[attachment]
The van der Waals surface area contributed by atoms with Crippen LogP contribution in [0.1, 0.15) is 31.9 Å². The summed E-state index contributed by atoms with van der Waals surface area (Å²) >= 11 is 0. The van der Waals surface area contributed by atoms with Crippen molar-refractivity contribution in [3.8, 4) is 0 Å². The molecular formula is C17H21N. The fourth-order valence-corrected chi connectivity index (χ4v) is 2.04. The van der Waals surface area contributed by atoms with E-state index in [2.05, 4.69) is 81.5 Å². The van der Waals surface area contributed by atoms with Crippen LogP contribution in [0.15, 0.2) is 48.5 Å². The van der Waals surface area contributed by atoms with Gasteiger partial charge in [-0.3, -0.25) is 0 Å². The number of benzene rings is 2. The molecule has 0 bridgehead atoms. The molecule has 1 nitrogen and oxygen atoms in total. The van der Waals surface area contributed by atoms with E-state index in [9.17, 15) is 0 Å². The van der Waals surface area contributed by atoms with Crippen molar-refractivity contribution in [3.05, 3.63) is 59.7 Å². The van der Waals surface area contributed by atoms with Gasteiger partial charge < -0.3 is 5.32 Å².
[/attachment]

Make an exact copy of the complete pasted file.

The van der Waals surface area contributed by atoms with Crippen LogP contribution in [0.1, 0.15) is 31.9 Å². The summed E-state index contributed by atoms with van der Waals surface area (Å²) >= 11 is 0. The van der Waals surface area contributed by atoms with Crippen molar-refractivity contribution in [3.8, 4) is 0 Å². The molecular formula is C17H21N. The fourth-order valence-corrected chi connectivity index (χ4v) is 2.04. The van der Waals surface area contributed by atoms with E-state index in [2.05, 4.69) is 81.5 Å². The van der Waals surface area contributed by atoms with Crippen LogP contribution in [0.15, 0.2) is 48.5 Å². The van der Waals surface area contributed by atoms with Gasteiger partial charge in [-0.3, -0.25) is 0 Å². The number of benzene rings is 2. The molecule has 0 bridgehead atoms. The molecule has 1 nitrogen and oxygen atoms in total. The van der Waals surface area contributed by atoms with E-state index in [9.17, 15) is 0 Å². The van der Waals surface area contributed by atoms with Crippen molar-refractivity contribution in [3.05, 3.63) is 59.7 Å². The van der Waals surface area contributed by atoms with Gasteiger partial charge < -0.3 is 5.32 Å².